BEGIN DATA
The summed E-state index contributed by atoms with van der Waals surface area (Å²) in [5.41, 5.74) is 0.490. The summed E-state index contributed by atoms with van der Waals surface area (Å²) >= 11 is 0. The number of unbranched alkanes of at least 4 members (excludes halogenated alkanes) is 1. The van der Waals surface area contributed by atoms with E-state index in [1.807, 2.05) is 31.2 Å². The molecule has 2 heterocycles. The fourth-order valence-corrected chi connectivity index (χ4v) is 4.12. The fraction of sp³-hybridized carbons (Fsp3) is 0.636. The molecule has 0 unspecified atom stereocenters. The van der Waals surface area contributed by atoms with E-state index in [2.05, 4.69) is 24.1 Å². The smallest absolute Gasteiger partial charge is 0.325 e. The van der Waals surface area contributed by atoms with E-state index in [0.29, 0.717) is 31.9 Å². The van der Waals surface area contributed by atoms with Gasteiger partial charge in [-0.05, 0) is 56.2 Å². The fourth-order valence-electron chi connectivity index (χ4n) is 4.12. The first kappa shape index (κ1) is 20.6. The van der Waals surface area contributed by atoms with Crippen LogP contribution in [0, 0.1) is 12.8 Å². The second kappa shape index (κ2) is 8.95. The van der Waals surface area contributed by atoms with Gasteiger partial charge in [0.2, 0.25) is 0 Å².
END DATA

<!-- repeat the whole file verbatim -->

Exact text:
The summed E-state index contributed by atoms with van der Waals surface area (Å²) in [5.41, 5.74) is 0.490. The summed E-state index contributed by atoms with van der Waals surface area (Å²) >= 11 is 0. The number of unbranched alkanes of at least 4 members (excludes halogenated alkanes) is 1. The van der Waals surface area contributed by atoms with E-state index in [1.807, 2.05) is 31.2 Å². The molecule has 2 heterocycles. The fourth-order valence-corrected chi connectivity index (χ4v) is 4.12. The fraction of sp³-hybridized carbons (Fsp3) is 0.636. The molecule has 0 unspecified atom stereocenters. The van der Waals surface area contributed by atoms with E-state index in [2.05, 4.69) is 24.1 Å². The smallest absolute Gasteiger partial charge is 0.325 e. The van der Waals surface area contributed by atoms with E-state index in [0.29, 0.717) is 31.9 Å². The van der Waals surface area contributed by atoms with Gasteiger partial charge in [-0.05, 0) is 56.2 Å². The fourth-order valence-electron chi connectivity index (χ4n) is 4.12. The first kappa shape index (κ1) is 20.6. The van der Waals surface area contributed by atoms with Crippen LogP contribution in [0, 0.1) is 12.8 Å². The second kappa shape index (κ2) is 8.95. The van der Waals surface area contributed by atoms with Gasteiger partial charge in [0.2, 0.25) is 0 Å².